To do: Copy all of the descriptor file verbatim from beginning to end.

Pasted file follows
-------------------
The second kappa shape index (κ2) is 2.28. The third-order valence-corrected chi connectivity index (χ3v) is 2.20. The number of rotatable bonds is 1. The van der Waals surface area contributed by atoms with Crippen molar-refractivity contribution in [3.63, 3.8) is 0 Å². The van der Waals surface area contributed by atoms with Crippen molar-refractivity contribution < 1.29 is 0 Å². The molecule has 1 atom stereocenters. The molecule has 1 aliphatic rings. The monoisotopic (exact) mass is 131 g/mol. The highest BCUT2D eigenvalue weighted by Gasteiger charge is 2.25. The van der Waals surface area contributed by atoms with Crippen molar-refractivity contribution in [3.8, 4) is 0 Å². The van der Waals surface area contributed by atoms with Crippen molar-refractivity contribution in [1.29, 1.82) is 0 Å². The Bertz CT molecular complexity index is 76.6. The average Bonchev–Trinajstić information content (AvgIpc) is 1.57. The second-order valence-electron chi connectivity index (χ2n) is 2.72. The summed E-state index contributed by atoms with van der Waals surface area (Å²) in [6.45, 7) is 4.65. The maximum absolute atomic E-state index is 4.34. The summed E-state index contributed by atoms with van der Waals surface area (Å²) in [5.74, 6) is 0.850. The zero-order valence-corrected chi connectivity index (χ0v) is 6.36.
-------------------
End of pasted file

The second kappa shape index (κ2) is 2.28. The third-order valence-corrected chi connectivity index (χ3v) is 2.20. The number of rotatable bonds is 1. The van der Waals surface area contributed by atoms with Crippen molar-refractivity contribution in [3.63, 3.8) is 0 Å². The van der Waals surface area contributed by atoms with Crippen molar-refractivity contribution < 1.29 is 0 Å². The molecule has 1 atom stereocenters. The molecule has 1 aliphatic rings. The monoisotopic (exact) mass is 131 g/mol. The highest BCUT2D eigenvalue weighted by Gasteiger charge is 2.25. The van der Waals surface area contributed by atoms with Crippen molar-refractivity contribution in [3.8, 4) is 0 Å². The van der Waals surface area contributed by atoms with Crippen molar-refractivity contribution in [1.29, 1.82) is 0 Å². The Bertz CT molecular complexity index is 76.6. The average Bonchev–Trinajstić information content (AvgIpc) is 1.57. The second-order valence-electron chi connectivity index (χ2n) is 2.72. The summed E-state index contributed by atoms with van der Waals surface area (Å²) in [6.45, 7) is 4.65. The maximum absolute atomic E-state index is 4.34. The summed E-state index contributed by atoms with van der Waals surface area (Å²) in [5.74, 6) is 0.850. The zero-order valence-corrected chi connectivity index (χ0v) is 6.36.